Americans Elect is a 501(c)4 corporation with aims to get on the 2012 ballot in all 50 states and to arrange the election of its own candidates for President and Vice President of the United States. Student journalists at Fresno City College’s RamPage newspaper report that the appearance of Americans Elect petition circulators on campus met with considerable confusion and resistance:
Many are asking questions about the motives of the American Elect petitioners and whether they were the FCC campus under false pretenses.
According to information on the Americans Elect website, the organization’s goal is “for our democracy to be more open and our government to be more accountable to the people.” However, people on campus have raised questions about how “open” and “accountable” Americans Elect is itself.
Michael Guerra, Vice-President of Administrative Services, said, “We require a facilities request to be filed and approved before anyone can set up a table, tent, or other structure in a campus common area.” But Jackson Leroy and Chris Gomez, the American’s Elect petitioners that came to the FCC campus, did not seek or obtain proper permits.
Guerra also said, “We do ask groups or individuals that have not obtained facilities request approval for tables or booths to remove them.” But the Americans Elect personnel were able to set up their tent and table and openly solicited signatures from students and staff of the college. They were not removed or accosted by any FCC officials.
Under their red tent, the petitioners asked students and faculty to sign to support Americans Elect’s cause, but were either unable or unwilling to explain what that was. Their explanation ranged from that they were trying to put a third party candidate on the ballot to that they were trying to support online voting. They would not answer additional questions.
Gerry Bill, retired professor of history, said the petitioners should not be on the FCC campus. Bill said they “were gathering signatures under false pretenses. They were telling people that the petition was to put a measure for electronic voting on the California ballot. In reality, the petition made no mention of electronic voting.”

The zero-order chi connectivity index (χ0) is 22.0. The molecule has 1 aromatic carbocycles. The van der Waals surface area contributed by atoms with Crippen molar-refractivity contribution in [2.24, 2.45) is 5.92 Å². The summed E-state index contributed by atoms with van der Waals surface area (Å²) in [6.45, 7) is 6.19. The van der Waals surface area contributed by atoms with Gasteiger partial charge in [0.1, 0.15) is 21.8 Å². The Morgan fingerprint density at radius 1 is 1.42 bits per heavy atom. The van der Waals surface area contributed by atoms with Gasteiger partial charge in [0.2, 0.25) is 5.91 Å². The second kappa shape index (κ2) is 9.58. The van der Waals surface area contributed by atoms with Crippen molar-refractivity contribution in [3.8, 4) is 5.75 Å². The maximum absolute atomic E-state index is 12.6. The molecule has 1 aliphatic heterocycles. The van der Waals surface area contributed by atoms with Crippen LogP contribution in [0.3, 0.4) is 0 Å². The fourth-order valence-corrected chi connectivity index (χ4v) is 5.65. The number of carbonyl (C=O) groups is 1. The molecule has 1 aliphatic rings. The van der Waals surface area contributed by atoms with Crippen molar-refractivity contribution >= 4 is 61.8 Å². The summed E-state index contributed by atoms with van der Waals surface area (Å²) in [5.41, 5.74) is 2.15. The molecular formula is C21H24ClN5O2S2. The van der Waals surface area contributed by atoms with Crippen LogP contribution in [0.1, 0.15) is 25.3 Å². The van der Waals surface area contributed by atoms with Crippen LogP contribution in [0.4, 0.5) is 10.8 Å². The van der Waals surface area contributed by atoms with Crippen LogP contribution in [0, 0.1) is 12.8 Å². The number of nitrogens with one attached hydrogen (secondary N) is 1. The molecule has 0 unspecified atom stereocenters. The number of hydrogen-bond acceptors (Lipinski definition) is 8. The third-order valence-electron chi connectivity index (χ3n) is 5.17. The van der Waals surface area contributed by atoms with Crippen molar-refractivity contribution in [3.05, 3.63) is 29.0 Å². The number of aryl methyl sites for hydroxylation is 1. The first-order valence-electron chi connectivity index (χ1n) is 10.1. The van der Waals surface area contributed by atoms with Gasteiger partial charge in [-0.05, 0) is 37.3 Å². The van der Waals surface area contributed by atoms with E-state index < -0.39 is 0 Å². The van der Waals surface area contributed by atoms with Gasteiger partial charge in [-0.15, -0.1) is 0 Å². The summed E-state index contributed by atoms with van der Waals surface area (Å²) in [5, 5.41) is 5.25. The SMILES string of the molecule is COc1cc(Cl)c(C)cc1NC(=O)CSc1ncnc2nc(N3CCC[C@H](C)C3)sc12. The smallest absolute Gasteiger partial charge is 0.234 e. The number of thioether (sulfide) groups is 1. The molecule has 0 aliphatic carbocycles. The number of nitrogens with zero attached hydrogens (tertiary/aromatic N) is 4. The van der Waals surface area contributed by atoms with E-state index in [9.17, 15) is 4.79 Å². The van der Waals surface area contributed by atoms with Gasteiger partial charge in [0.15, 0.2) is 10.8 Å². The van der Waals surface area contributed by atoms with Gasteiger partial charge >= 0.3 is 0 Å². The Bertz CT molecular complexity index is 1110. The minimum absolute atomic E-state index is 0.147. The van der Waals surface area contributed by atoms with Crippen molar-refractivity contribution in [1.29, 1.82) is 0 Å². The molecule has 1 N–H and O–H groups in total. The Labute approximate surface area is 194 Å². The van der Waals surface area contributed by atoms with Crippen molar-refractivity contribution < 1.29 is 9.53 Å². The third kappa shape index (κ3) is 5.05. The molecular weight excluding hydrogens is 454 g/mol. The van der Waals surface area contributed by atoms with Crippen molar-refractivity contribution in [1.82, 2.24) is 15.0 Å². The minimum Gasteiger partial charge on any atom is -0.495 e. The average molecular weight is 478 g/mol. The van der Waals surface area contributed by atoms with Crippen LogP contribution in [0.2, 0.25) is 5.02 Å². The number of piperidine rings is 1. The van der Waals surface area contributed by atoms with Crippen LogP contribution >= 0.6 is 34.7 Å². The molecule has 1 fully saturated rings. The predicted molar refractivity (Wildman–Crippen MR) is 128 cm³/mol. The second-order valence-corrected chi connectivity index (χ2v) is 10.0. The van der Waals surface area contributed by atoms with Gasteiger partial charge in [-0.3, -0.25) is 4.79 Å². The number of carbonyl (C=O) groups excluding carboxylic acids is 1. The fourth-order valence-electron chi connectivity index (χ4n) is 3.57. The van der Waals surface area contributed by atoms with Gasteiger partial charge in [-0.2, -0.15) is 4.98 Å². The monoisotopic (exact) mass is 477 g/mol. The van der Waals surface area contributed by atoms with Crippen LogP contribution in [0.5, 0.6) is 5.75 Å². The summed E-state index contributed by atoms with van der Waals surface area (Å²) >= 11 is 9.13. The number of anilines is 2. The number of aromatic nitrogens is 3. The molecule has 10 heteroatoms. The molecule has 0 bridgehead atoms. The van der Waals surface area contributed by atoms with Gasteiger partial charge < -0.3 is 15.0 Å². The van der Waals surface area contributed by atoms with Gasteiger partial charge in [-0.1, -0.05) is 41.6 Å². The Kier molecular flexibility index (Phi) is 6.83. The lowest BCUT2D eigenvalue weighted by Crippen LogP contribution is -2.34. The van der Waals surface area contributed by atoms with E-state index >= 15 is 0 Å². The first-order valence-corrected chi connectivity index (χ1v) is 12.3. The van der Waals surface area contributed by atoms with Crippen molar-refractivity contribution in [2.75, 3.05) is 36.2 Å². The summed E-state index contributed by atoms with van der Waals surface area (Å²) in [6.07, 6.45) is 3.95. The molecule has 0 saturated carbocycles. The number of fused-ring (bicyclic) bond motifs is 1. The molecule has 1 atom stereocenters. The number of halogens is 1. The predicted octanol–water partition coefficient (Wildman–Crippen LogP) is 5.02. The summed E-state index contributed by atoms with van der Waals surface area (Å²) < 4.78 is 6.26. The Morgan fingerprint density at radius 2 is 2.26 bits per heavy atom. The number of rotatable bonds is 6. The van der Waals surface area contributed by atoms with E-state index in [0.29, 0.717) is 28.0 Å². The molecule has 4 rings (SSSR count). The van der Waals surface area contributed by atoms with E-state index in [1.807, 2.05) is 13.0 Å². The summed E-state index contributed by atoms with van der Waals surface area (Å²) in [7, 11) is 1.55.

The petitioners had refused to answer questions from Rampage reporters about their actions. Gerry Bill said that the American Elect organization is known statewide for dubious activities.
What would lead Fresno City College students, staff and faculty to raise questions about Americans Elect’s petition? How about Americans Elect’s petition? A verified, trusted source in California has forwarded blank copies of the Americans Elect petition to me. Click on the thumbnail image below for a higher-resolution pdf scan:
The petition fills a long 8.5×14 sheet of paper with small type, but it contains only one phrase with any description of Americans Elect or what the petition is for: “Americans Elect petition to participate in the primary election.” This is a phrase required by California Elections Code Section 5100c, and it does not accomplish much in explanation. It’s understandable that if petition gatherers don’t answer questions to put Americans Elect in proper context, citizens might hesitate before signing, because they don’t know what it means for them to sign.
According to California Elections Code Section 5100c, signing that petition means quite a lot:
5100. A party is qualified to participate in any primary election…
(c) If on or before the 135th day before any primary election, there is filed with the Secretary of State a petition signed by voters, equal in number to at least 10 percent of the entire vote of the state at the last preceding gubernatorial election, declaring that they represent a proposed party, the name of which shall be stated in the petition, which proposed party those voters desire to have participate in that primary election. This petition shall be circulated, signed, verified and the signatures of the voters on it shall be certified to and transmitted to the Secretary of State by the county elections officials substantially as provided for initiative petitions. Each page of the petition shall bear a caption in 18-point boldface type, which caption shall be the name of the proposed party followed by the words “Petition to participate in the primary election.”